base site at Tongue Point.
The secretary recalled his visit to
Astoria aiz years ago and remarked
the great development In the Columbia
harbor which had taken place
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f- fe wa. fcr. . 4
sfe" - J
;,'"fl T3f::.-;: : : . . i.. - :. -v. ..... . - - J
$4.95 Each Complete
W00DARD, CLARKE & CO.
Wood-Lark Building.
Alder at West Park.
rlillillllllllllliillllilili
LEE ROY KEELY ACCUSED
STATE BAR ASSOCIATION IS COM-
PLAIXAXT IX CASE.
Left to right, front roi
Wall, vtce-presldeat.
dent; Joseph II. Valentine, vice-president.
Photo Copyright by Underwood.
Daalel J. Tobla. treasurer! Samnel Gompers. prenldenti Frank Morrison, secretary, and Matthew
Dark row T. A. Rlckert, vice-president! Frank Dnffy, vice-president; James Dnncsn, vlce-presi-
If LOSS THREATENS
SOUTHERN OREGON GROWERS
SEE 3IEXACE IX RAIXS.
Fruit Reported Dropping and Split'
ting Cnder Constant, Heavy
Fall of Water.
ROSEBURG. Or., Sept. 8. (Special.)
Prune growers of the county are faa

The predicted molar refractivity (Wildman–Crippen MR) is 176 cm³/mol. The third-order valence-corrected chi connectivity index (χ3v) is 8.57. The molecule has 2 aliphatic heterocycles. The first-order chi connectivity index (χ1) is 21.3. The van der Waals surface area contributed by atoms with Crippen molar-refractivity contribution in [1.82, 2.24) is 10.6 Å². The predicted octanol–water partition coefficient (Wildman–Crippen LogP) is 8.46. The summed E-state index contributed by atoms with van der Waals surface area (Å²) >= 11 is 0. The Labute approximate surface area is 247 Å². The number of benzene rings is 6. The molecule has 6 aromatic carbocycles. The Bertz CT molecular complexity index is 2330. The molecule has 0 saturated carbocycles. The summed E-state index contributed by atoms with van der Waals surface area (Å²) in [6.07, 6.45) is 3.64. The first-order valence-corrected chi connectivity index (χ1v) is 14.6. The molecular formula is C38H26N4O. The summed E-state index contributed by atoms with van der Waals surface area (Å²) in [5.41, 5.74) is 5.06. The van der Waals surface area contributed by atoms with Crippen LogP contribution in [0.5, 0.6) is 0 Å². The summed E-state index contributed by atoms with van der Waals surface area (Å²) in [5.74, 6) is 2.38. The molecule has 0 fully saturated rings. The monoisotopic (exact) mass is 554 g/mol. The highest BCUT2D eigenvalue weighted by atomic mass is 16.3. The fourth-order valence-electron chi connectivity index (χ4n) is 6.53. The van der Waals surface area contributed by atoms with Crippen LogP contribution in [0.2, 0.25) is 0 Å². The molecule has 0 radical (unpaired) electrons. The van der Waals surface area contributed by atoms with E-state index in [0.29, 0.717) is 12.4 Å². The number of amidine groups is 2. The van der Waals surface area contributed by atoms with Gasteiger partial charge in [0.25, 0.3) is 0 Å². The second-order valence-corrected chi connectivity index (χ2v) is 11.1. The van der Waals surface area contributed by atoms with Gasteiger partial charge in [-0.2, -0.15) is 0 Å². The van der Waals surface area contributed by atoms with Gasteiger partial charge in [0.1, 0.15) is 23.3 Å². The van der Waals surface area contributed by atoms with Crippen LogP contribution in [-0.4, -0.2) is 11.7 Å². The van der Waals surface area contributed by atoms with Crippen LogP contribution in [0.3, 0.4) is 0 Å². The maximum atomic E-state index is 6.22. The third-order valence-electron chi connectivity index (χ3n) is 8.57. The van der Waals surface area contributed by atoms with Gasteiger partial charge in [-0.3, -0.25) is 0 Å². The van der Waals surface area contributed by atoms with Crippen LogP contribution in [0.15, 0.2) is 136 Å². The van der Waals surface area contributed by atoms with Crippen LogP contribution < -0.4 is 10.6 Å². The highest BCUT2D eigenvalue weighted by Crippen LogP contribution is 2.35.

ng immense losses unless a change in
eather conditions comes within a few
ours. It was stated by different grow-
rs today.
Continued rains extending over a
week have caused the fruit to drop in
many orchards, while in other locali
ties prunes are splitting under in
fluence of the Btorm.
Yesterday there appeared to be a
lull, and orchardists everywhere were
prepared to get to work today, when
a deluge set In at daybreak. In some
orchards, it was stated, where picking
had begun, work was continued re
gardless of the rain. Orchards on up
lands appear to have matured their
fruit earl'.ir than those on river bot
tom and riper prunes are damaged
most.